Regardless of whether you’re eating beef or drinking milk, those cows are eating a lot of grain, drinking a lot of water (plus the water needed to grow their feed crops), and producing a lot of methane, which is 84% more effective at trapping heat than carbon dixoide. And what’s worse is that the rainforests and plants that we need to absorb these greenhouses are being felled for grazing and to grow animal feed. Water is also wasted: it takes a lot more water to produce a litre of cows’ milk than a litre of soya milk due to cows needing drink water and their own feed watered – and that’s not even mentioning the slurry run-offs into rivers and lakes.

Egg production still confines thousands of birds to a small space – whether that’s caged or “free-range.” And these chickens need to eat: battery-cage chickens require 2kg of feed to produce 1kg of eggs, with free-range chickens needing roughly 20% more feed. It’s an inefficient way of eating, and that’s without considering the toxic effects of keeping so many animals in such small spaces, including high levels of ammonia.

3. Ethics

A lot of people stopped eating animals simply because they couldn’t reconcile their desire to eat meat with their desire to not do harm to an animal. Eating part of a dead body, however it’s cut to look otherwise, is a direct reminder that an animal was killed for a slice of its flesh. But since animal products like dairy and eggs aren’t part of the body and don’t necessitate killing, it can be easy to overlook the harm inherent in them, particularly with “welfare” labels such as “free range” and “organic”. But cows and chickens still suffer under contemporary farming practices. It can even be argued that any use of an animal, including backyard hens and cows that get to keep their calves, is exploitative: we have no right to take what their bodies make for our own use, particularly when we don’t need to.

In order for a cow to produce milk she must first give birth to an infant, just like any other mammal including humans. Most cows are artificially inseminated, meaning a farmer buys bull’s sperm and forces it into the cow. Just like us, cows are pregnant for nine months, and when they give birth they have a strong mothering instinct. When the first colostrum milk (which is unsuitable for humans to drink) is replaced by normal cow’s milk the calves are separated from their mothers, which is highly distressing for both the mother and her baby: the mother’s milk is extracted for human consumption, and the calf is fed a cheap milk replacer for five to six weeks instead of the usual six to twelve months of suckling. Female calves are then reared to replace the culled females, while males are slaughtered at a young age. Young calves to be killed and eaten at under a month old are known as bobby calves, but since the market for this is low in the UK, they are either shot shortly after birth – which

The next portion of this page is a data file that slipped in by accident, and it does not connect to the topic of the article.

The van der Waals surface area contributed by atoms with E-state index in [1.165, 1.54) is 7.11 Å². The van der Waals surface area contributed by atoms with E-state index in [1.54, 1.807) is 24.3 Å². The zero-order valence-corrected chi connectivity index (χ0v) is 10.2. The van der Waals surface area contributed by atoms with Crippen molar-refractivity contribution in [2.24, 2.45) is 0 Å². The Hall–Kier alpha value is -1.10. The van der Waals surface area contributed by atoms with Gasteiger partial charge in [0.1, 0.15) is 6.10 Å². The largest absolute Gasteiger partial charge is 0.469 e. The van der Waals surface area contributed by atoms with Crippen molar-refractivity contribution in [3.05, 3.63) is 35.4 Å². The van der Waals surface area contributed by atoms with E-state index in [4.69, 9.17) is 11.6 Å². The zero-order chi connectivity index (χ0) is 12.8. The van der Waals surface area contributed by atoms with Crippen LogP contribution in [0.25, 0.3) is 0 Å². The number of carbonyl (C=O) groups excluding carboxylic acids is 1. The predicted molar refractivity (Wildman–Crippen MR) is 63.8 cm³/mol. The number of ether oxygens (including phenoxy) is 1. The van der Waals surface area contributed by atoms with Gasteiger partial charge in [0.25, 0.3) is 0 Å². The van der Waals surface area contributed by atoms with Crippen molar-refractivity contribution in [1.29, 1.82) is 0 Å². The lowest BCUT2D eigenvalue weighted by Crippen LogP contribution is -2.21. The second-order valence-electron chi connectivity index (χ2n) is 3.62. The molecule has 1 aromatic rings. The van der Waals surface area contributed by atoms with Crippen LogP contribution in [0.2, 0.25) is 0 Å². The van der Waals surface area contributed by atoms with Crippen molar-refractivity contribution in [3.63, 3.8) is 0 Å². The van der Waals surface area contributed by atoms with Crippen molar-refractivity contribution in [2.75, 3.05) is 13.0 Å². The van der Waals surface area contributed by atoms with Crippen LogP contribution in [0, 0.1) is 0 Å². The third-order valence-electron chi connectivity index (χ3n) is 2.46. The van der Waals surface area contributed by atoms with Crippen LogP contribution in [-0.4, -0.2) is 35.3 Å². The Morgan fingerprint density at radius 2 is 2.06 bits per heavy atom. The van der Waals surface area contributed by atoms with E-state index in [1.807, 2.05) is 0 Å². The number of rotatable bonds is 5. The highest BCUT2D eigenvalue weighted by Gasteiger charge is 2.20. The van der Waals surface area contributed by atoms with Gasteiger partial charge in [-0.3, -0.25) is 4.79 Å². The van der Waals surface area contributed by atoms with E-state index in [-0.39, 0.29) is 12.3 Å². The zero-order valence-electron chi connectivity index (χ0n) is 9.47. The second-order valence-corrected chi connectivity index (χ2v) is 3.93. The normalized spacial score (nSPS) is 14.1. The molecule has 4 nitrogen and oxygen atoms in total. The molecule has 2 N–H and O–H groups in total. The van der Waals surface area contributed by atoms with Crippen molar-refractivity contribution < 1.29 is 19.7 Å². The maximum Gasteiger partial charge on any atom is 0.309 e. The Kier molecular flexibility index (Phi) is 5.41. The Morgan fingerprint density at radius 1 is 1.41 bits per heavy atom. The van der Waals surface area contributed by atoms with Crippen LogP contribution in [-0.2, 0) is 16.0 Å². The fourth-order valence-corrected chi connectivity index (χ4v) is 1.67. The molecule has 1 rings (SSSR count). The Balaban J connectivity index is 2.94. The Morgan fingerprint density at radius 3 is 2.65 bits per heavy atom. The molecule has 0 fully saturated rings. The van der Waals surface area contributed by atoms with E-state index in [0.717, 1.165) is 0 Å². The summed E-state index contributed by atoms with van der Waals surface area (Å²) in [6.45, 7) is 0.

shocked British viewers when the scenes were aired for a 2012 Channel 4 documentary – or exported abroad for veal. As for the mothers, a dairy cow’s natural lifespan is twenty-five years: by the time she is six years old, her body is worn out by constant pregnancies and feeding, and she is slaughtered for cheap meat. The milk industry claims its victims just as much as animal flesh industries.

Egg-laying chickens are also abused in agriculture. Since male chicks are incapable of laying eggs, they are sorted after hatching and immediately gassed to death. Broiler (meat) chickens are bred differently to egg-laying breeds, and so these male chicks wouldn’t put on enough weight to be economically viable. 50% of the chickens bred for eggs don’t live past a day old – thirty to forty million chicks every year in the UK. The females then have their beaks trimmed without anaesthetic to prevent them from cannibalising each other under the stress of their conditions and will be sent to growing facilities until they reach maturity, at which point they will be transported to either colony cages or barns. Once egg production drops at around one year of age (natural lifespan seven years), the chickens are deported to a slaughterhouse, where they suffer the same slaughter methods are meat-reared chickens, either gassed or electrocuted and then their throats cut.

Killing animals is as much a part of the egg and dairy industry as it is in meat agriculture. Whether they’re slaughtered shortly after birth or later at a fraction of their natural lifespan, no animal produced for commercial gain escapes exploitation.

Veganism isn’t fringe: it’s easy

Even ten years ago, “veganism” connoted shapeless hemp smocks, lentil stews, and raw tofu: now it’s grown into a popular multi-faceted movement. Whether it’s raw, or home-made alternatives to familiar favourites, or pure junk food, there’s a vegan meal to satisfy every craving. Supermarkets stock vegan alternatives for milk, cheese, and yoghurt, and restaurants are getting savvy to a growing vegan consumer base and catering to requirements. With a thriving community online (and the chances are that you know a vegan yourself) there’s always help available to make the transition.